Now, the curators can only interpret the objects they’ve been given and what they’ve been given here is distinctly average. If I were unfair, I’d say it looks like the British Museum grabbed some stuff from the cardboard box in the attic [pun intended] which otherwise might have gone to the op shop. Actually, there’s a little truth to this. A surprising number of objects on display are from Charles Newton’s dig at Halikarnassos in the 1850s, where he looted so much stuff he shipped 100 cases back to London where the British Museum simply put them in storage, since there was no room to show them to the public. It’s no surprise the British Museum didn’t lend us their star attractions, and anyone who’s been there will know they have some amazing Greek stuff. So, no shock the pieces in Perth are middle-tier at best, with some below average, such as the ‘restored’ statue of a discus thrower, complete with brand new 18th century head (and possibly genitals, it wasn’t clear).

And the mention of Halikarnassos reminds me the curators didn’t get the memo about Decolonising the Museum. This important movement wants to tell the public not only about ancient artifacts but let them know how a museum came to acquire them in the first place. Were they looted? Purchased? Does another country want them back? When I visited the British Museum last year, just before Covid stopped anyone else going, their Ancient Greek displays were in the process of transitioning to a decolonised interpretation. And in case you think this is just some trendy woke thinking, it’s worth remembering Byron’s thoughts at the time Lord Elgin looted the Parthenon Marbles, which are still proudly displayed at the British Museum: “Thy walls defaced, thy mouldering shrines removed / By British hands, which it had best behov’d / To guard those relics ne’er to be restored”. Elgin was the bad guy.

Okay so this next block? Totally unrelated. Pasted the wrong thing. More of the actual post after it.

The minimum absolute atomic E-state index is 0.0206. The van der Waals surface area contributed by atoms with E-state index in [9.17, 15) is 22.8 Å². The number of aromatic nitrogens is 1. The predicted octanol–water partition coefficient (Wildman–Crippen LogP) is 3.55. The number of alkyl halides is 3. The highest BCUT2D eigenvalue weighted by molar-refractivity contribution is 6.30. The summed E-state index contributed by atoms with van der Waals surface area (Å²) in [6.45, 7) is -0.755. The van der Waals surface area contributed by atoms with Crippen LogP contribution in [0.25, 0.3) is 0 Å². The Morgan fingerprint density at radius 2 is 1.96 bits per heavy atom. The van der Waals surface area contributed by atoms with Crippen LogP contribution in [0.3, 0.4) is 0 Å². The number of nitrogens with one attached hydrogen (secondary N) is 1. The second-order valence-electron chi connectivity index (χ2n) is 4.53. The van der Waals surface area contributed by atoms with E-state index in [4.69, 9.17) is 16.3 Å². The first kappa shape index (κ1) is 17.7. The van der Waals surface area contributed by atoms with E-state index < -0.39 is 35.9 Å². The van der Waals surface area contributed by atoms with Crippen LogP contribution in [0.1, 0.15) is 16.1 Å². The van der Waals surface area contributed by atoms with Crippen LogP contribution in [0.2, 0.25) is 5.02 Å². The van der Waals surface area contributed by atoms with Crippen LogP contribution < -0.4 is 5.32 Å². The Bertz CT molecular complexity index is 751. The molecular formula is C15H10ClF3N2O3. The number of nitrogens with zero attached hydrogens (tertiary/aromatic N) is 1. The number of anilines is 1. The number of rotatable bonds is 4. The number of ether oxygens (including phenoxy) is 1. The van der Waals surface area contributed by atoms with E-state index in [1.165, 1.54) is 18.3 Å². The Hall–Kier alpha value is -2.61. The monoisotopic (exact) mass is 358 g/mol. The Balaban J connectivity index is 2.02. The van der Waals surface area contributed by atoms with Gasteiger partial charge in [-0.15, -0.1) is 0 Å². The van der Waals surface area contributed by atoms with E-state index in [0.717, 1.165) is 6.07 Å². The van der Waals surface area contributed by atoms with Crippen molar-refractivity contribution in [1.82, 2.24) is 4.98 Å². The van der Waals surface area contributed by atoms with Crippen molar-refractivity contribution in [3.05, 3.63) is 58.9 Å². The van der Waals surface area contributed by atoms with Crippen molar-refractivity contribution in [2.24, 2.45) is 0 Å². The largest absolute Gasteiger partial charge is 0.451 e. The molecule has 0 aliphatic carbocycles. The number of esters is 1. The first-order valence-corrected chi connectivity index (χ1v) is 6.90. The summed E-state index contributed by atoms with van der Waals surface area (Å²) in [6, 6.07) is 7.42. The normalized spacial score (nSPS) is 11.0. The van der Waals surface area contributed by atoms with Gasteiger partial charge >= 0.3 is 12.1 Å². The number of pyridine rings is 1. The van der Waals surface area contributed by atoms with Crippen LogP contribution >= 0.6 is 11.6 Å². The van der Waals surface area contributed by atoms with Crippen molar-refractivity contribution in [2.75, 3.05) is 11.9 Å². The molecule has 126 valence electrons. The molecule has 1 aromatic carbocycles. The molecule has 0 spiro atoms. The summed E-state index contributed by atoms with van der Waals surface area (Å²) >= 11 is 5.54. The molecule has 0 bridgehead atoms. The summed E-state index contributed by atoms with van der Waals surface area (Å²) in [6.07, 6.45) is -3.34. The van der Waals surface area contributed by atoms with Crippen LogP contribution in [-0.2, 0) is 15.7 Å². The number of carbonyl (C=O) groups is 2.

Which neatly brings me to one object I adored at the exhibition. Not because it’s the highest quality art, it is not, but because it reveals some of the complexity of our relationship to the ancient world. The picture above is of Aphrodite, a 1st century copy of a 3rd century BCE original. This piece was owned by the very same Lord Byron who despised Elgin for looting Greece. And I am a Byron stan, which is why this statue means a lot to me. How he came by it isn’t mentioned in the exhibition, but own it he did. Is this hypocrisy? Maybe. But it’s the same hypocrisy I can claim for myself. I want to be able to explore Ancient Greece in my own backyard (or in Northbridge, as the case happens) while simultaneously lamenting the theft of other people’s culture. If you have an easy solution to this (and I don’t think replicas cut it), please let me know so I can feel better about myself.

There’s a lot to see here, arranged by theme rather than chronologically, which does lead to another issue. Hundreds of years of history are blurred into a single ‘Ancient Greece’ without recognition of change. A statue of a wealthy woman tells us she is wearing fashionable clothes, without letting us know how fashions altered over time. Differences between the Classical and the Hellenistic are not given attention here, which is like displaying 18th century clothing next to a Victoria Beckham dress and failing to point out any variation. And, while I’m whining, lighting could be improved in places. A few wide-rimmed vases are top lit only, so you have to crouch and peer into semi-darkness to try and make out the details on the decoration, which is what we’re meant to be admiring. Please sort this out, WA Museum.

So, do I recommend the exhibition? Sure, why not? Everyone will get something out of it, even if only a 1,500 word rant on a blog. Afterwards, you can nip into the giftshop and pick up a Trojan Horse 3D jigsaw puzzle, a copy of Homer (in English), or salt and pepper shakers in the shape of classical columns. My only reservation is the $25 entry fee is little steep for the value on offer but if, like me, you have a love of the ancient world, there really isn’t an alternative exhibition on right now, and a pandemic stops you holidaying in Greece (or even London) to see better examples. Despite much of the above, the exhibition is okay, really. But I’m still not quite sure who it’s exactly for.